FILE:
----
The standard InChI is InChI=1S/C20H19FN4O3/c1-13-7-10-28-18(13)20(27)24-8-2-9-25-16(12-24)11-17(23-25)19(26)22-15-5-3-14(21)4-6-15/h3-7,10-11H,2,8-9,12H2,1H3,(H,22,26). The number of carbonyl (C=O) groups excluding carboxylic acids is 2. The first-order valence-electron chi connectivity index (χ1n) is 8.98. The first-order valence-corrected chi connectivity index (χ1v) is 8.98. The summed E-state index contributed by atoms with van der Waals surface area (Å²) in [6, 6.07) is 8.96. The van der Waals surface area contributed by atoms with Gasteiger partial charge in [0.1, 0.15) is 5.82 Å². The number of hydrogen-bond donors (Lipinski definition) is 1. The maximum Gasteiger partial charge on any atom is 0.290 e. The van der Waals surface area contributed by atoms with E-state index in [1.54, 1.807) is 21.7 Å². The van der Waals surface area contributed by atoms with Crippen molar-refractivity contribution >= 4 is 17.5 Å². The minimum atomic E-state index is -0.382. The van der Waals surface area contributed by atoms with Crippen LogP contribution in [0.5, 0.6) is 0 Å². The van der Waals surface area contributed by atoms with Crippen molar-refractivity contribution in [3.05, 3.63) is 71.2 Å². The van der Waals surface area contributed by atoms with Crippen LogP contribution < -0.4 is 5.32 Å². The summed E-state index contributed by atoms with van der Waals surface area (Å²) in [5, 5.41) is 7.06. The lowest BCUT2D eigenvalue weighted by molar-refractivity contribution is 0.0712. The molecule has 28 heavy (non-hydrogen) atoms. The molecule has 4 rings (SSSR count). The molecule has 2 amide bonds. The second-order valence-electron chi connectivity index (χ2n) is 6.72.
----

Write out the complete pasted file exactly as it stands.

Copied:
The standard InChI is InChI=1S/C20H19FN4O3/c1-13-7-10-28-18(13)20(27)24-8-2-9-25-16(12-24)11-17(23-25)19(26)22-15-5-3-14(21)4-6-15/h3-7,10-11H,2,8-9,12H2,1H3,(H,22,26). The number of carbonyl (C=O) groups excluding carboxylic acids is 2. The first-order valence-electron chi connectivity index (χ1n) is 8.98. The first-order valence-corrected chi connectivity index (χ1v) is 8.98. The summed E-state index contributed by atoms with van der Waals surface area (Å²) in [6, 6.07) is 8.96. The van der Waals surface area contributed by atoms with Gasteiger partial charge in [0.1, 0.15) is 5.82 Å². The number of hydrogen-bond donors (Lipinski definition) is 1. The maximum Gasteiger partial charge on any atom is 0.290 e. The van der Waals surface area contributed by atoms with E-state index in [1.54, 1.807) is 21.7 Å². The van der Waals surface area contributed by atoms with Crippen molar-refractivity contribution >= 4 is 17.5 Å². The minimum atomic E-state index is -0.382. The van der Waals surface area contributed by atoms with Crippen LogP contribution in [0.5, 0.6) is 0 Å². The van der Waals surface area contributed by atoms with Crippen molar-refractivity contribution in [3.05, 3.63) is 71.2 Å². The van der Waals surface area contributed by atoms with Crippen LogP contribution < -0.4 is 5.32 Å². The summed E-state index contributed by atoms with van der Waals surface area (Å²) in [5, 5.41) is 7.06. The lowest BCUT2D eigenvalue weighted by molar-refractivity contribution is 0.0712. The molecule has 28 heavy (non-hydrogen) atoms. The molecule has 4 rings (SSSR count). The molecule has 2 amide bonds. The second-order valence-electron chi connectivity index (χ2n) is 6.72.